MND may require HDB estates and condos to have dedicated green spaces

MND may require HDB estates and condos to have dedicated green spaces
Mr Desmond Lee, Minister of State, Ministry of National Development on a tour around the GreenUrbanScape Asia 2013 exhibition.

SINGAPORE - Minister of State for National Development Desmond Lee said on Thursday that the Ministry would be exploring the possibility of introducing a minimum requirement, as a way to ensure "pervasive" greenery continues to exist in Singapore.

Get the full story from The Straits Times.

Here is the full speech by MOS Desmond Lee at the Opening Ceremony of GreenUrbanScape Asia today:

A very good morning to all of you.

I am delighted to be here with all of you this morning for the opening of the inaugural GreenUrbanScape Asia, which also incorporates the 2nd International Skyrise Greenery Conference. The organisers have told me that we have more than 4,000 participants, speakers and delegates from 25 countries here in Singapore over the next 3 days to share innovations and solutions on landscape and urban greenery. To all our international friends here with us this morning, let me extend to you a very warm welcome to Singapore - our "City in a Garden".

From "Garden City" to "City in a Garden"

Some of you may be more familiar with Singapore being popularly known as a "Garden City". From the early days of our independence, we set out to build a world class living environment through greenery. It was not an easy process. We aimed to be a "Garden City" which is clean and green - a city of parks, gardens, reservoirs and clean rivers. We have invested time, resources, and energy to create the beautiful garden city that we enjoy today.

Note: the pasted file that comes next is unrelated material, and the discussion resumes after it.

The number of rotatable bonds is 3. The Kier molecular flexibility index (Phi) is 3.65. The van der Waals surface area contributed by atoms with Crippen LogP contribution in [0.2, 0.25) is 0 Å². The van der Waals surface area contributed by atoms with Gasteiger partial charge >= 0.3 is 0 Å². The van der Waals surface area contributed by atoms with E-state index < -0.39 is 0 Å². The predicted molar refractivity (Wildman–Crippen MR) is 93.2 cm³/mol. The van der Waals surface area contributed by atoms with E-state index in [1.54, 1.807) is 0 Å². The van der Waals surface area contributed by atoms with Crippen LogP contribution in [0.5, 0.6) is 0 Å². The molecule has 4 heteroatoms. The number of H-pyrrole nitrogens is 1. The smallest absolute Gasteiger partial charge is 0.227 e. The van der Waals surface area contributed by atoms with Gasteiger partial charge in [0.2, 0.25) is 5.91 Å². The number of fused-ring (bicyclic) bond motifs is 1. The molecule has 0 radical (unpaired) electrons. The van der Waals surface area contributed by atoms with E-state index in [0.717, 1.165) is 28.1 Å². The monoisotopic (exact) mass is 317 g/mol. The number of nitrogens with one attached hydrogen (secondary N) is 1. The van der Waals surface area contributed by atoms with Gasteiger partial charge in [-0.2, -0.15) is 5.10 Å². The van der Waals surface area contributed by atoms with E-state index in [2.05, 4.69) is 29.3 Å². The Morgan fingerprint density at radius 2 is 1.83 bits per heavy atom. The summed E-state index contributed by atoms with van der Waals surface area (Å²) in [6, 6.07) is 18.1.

For our international friends and for those of us living in the central and western part of Singapore heading to the conference this morning, you may have noticed the rows of mature rain trees lining the East Coast Parkway where the tree crowns have arched over the expressway and interlocked to form a green tunnel for much of the way. This expressway has now become an icon familiar to many Singaporeans coming home, and also to welcome our visitors as they travel towards our city.

This is an example of our deliberate attempts to green our streetscape and provide green spaces, as we urbanise and make our city more liveable. This is not just something that you see along the ECP, but in many parts of Singapore. In Jurong West, for instance, where I serve the community, there is a street in the heartlands, in street 52, which is equally interlocked with rain trees and beautiful site that that we all appreciate - the shade, the sense of calm, the oasis amidst the dense and stressful urban environment that we encounter day to day in the city.

Going forward, we are transforming Singapore from a "Garden City" to a "City in a Garden". Some of us here may think that this is a mere play on words. Not quite. It is in fact a significant shift in approach. Our "City in a Garden" vision is about turning Singapore from a city that is green into a metropolis that is nestled in a garden of tropical greenery. It is about connecting vibrant ecosystems, places and most importantly, communities of people, through a seamless network of parks, gardens, park connectors, streetscape and skyrise greenery.

In short, as a "City in a Garden", we aspire to bring parks and green spaces right to the doorsteps of our homes and work places. Even in land-scarce Singapore, we are committed to set aside 9 per cent of our land for nature reserves and parks, and to provide parks within 400 metres of 85 per cent of our households.

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